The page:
The scariest news a pet owner can hear is their dog or cat is lost. Whether a yard gate was left open, or a door to the house wasn’t pulled tightly closed, the news of a missing pet is devastating.
Research shows that 1 in 3 pets will become lost in their lifetime and fewer than 2% of lost cats and 15% of lost dogs ever find their way home. According to a study by Ohio State University, micro-chipped cats were 20 times more likely and micro-chipped dogs 2.5 times more likely to be returned to their owners.
Your pet should wear ID most times of the day. An exception to this is when your pet is in a crate, as the tag can get caught. Dodge this risk by removing your pet’s collar when they enter their kennel. For cat owners, make sure your kitty is wearing a break free collar. The collar with ID is important if your cat gets lost, yet it must be balanced with safety in case kitty gets caught in a tree or other outdoor hazards.
When you bring home a new pet, prepare ahead of time by purchasing proper identification and put it on the new family member before getting in the car to drive home. Coming to a new household is a particularly vulnerable time for any new pet. Unfamiliar people and situations can be stressful. Relationships haven’t been built; your new fur friend doesn’t know to come when called and is not familiar with the neighborhood if it gets out of your yard. Don’t wait to get ID; have it before your new pet comes home.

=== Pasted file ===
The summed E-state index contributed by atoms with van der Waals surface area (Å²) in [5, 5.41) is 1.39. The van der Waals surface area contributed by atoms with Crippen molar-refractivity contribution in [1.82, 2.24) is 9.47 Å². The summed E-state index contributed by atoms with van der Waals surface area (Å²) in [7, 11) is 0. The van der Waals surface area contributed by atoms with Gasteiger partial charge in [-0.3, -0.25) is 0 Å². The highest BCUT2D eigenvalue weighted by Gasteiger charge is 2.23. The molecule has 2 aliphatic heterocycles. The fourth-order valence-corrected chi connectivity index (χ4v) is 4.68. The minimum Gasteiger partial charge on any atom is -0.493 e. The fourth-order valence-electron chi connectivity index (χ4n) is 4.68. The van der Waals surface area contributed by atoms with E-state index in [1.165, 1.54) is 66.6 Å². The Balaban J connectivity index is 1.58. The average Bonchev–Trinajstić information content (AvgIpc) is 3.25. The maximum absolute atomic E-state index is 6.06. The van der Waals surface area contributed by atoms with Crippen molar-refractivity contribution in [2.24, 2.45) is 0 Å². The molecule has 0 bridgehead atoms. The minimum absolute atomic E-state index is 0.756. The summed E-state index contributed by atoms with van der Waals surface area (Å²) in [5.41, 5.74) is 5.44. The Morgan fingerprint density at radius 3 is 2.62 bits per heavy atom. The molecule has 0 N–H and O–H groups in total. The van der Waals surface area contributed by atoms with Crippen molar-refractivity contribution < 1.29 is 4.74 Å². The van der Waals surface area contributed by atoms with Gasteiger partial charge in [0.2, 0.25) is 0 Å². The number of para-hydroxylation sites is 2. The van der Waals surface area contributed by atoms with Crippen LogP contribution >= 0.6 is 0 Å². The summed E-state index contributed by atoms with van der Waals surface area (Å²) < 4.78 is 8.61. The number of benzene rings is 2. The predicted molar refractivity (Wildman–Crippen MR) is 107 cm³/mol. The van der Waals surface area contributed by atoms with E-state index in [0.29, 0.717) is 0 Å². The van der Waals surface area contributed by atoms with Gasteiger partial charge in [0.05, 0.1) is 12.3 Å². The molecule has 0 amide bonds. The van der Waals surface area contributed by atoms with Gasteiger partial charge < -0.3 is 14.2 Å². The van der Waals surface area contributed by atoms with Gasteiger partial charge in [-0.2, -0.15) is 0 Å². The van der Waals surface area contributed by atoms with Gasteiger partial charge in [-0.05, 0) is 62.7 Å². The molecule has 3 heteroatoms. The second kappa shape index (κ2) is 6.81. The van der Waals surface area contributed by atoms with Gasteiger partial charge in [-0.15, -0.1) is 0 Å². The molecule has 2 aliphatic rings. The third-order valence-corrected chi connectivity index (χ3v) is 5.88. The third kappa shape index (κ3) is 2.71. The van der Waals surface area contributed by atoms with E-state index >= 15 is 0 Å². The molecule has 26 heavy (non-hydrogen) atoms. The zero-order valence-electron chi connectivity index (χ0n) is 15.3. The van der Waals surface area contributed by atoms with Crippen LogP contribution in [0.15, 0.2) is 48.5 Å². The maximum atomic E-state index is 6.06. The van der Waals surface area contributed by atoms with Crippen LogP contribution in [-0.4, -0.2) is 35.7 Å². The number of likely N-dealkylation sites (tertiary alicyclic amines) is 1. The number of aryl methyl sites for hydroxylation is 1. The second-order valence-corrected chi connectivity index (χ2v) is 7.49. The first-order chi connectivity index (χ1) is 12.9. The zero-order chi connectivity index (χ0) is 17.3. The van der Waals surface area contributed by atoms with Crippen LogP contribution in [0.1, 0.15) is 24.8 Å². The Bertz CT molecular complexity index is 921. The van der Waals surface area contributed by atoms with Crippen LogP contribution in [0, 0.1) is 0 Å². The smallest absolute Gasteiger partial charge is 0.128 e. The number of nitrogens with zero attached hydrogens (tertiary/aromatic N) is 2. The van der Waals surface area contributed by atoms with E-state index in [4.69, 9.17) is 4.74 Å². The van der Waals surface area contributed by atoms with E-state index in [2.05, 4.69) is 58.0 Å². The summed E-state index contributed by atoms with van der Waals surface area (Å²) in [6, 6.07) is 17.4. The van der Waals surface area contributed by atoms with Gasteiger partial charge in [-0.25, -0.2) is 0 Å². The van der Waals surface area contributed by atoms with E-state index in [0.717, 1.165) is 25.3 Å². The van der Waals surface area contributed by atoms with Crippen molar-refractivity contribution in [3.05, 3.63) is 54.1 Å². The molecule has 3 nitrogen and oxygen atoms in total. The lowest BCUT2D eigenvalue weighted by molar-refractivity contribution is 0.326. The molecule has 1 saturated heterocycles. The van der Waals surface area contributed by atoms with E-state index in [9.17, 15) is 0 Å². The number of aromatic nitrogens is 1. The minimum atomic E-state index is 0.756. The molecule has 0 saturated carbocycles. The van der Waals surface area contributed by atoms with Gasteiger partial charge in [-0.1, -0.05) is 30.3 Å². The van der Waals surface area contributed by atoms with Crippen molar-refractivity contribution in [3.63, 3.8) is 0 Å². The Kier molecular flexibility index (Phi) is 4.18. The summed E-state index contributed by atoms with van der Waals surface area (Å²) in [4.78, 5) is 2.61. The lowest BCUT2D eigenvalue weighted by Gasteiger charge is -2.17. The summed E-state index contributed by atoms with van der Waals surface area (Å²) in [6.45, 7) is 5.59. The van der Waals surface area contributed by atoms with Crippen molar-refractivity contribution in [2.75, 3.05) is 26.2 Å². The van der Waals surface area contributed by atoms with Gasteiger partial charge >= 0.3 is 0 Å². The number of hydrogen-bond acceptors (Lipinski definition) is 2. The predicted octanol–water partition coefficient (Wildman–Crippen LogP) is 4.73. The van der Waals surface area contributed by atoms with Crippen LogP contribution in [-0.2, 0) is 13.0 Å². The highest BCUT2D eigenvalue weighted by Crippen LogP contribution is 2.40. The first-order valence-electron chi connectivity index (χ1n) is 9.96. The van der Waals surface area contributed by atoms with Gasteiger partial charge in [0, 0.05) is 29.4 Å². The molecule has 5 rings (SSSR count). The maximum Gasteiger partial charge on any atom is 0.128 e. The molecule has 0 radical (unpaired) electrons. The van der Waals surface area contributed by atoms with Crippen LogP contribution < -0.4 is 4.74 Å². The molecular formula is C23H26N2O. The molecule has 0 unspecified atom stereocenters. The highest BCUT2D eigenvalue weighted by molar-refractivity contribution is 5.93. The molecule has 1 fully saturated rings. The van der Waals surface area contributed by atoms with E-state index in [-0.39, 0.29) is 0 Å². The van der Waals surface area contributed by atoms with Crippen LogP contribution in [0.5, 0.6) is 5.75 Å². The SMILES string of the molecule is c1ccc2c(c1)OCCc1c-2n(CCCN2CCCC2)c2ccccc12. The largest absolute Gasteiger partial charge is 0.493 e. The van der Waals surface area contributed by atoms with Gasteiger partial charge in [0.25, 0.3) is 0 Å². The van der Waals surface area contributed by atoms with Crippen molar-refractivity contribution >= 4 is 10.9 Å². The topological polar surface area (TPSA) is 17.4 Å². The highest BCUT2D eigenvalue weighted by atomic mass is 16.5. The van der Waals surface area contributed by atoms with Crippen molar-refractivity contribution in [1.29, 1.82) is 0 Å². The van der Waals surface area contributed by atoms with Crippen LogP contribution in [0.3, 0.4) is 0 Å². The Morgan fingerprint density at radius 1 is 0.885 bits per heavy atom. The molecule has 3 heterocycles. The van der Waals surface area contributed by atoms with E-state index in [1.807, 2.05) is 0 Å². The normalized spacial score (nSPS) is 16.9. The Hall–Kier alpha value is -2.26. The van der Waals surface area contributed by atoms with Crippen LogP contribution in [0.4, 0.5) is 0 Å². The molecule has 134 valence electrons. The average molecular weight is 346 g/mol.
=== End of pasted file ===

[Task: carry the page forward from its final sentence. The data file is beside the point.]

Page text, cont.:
Years ago, ID tags were limited to an engraved metal tag that dangled from your dog’s collar and jingled every time your pet moved. Today, the sky is the limit with pet identification designs. The wisest people invest in more than one, so they have backup systems if one fails. When used in combination, microchips and ID tags are the best solution for keeping your pet safe. Use the opportunity to reflect your pet’s personality with whimsical tags, embroidered collars, harnesses and leashes.
In addition to proper identification on your pet, make sure you have good clear photos of them. A head shot face on, a profile head shot, and a full body photo can all help identify your furry friend should he get lost. You can also use these photos on flyers to post in the neighborhood and to share with online missing pet portals in the event your pet goes missing.